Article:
The biggest universe ever created in video games is coming out in just three months. If you haven't been paying attention to "No Man's Sky," now's the time to start.
Indie studio Hello Games first announced "No Man's Sky" in 2013, dazzling audiences with grandiose promises about jet-setting around a massive galaxy detailed right down to the individual blades of grass.
The game's shown up at press events since then, with studio head Sean Murray peeling back layer after layer of his digital cosmos. But the general public won't get access to "No Man's Sky" until June 21, when it comes out for PS4 and PC.
The game's hype has worn a little thin over the past few years, partly due to repeated exposure. But it's also true that the market for navigating a spaceship through the stars or exploring a mysterious alien world has gotten tighter since 2013.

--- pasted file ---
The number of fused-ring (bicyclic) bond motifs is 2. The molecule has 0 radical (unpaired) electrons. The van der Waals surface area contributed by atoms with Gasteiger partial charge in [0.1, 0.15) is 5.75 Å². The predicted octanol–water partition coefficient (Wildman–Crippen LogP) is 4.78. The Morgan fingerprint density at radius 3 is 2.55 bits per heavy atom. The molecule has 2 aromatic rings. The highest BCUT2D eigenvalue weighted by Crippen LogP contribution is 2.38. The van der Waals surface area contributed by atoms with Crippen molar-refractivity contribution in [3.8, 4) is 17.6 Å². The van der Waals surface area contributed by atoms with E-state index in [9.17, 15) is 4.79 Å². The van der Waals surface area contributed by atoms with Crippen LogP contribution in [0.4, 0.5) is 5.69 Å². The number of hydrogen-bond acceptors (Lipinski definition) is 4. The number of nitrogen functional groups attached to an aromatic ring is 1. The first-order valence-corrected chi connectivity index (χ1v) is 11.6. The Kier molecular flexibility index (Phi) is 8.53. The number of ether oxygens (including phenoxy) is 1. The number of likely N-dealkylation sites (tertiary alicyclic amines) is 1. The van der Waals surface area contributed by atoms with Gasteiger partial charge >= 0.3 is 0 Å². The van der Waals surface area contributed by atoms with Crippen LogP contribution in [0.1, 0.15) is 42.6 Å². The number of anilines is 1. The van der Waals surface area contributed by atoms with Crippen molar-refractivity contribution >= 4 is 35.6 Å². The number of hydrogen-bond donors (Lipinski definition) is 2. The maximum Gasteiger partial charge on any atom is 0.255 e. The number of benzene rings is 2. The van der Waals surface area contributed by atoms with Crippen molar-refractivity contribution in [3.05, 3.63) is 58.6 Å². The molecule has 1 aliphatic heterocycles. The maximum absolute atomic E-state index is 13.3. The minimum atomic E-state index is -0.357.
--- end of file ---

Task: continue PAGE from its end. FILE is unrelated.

"No Man's Sky"'s main advantage is scale: Computer algorithms have generated about 18 quintillion planets — yes, that's a real number — and scattered unique species and features across those worlds for players to explore.
And since everything's computer-generated, not even the game's creators know what's in their universe. The launch of "No Man's Sky" will be an act of mass discovery as players chart out a foreign cosmos — assuming the game works properly, that is.
"No Man's Sky" will be available digitally and physically, and will cost $60. You could also put down $150 for iam8bit's edition of the game, which includes a tiny metal spaceship.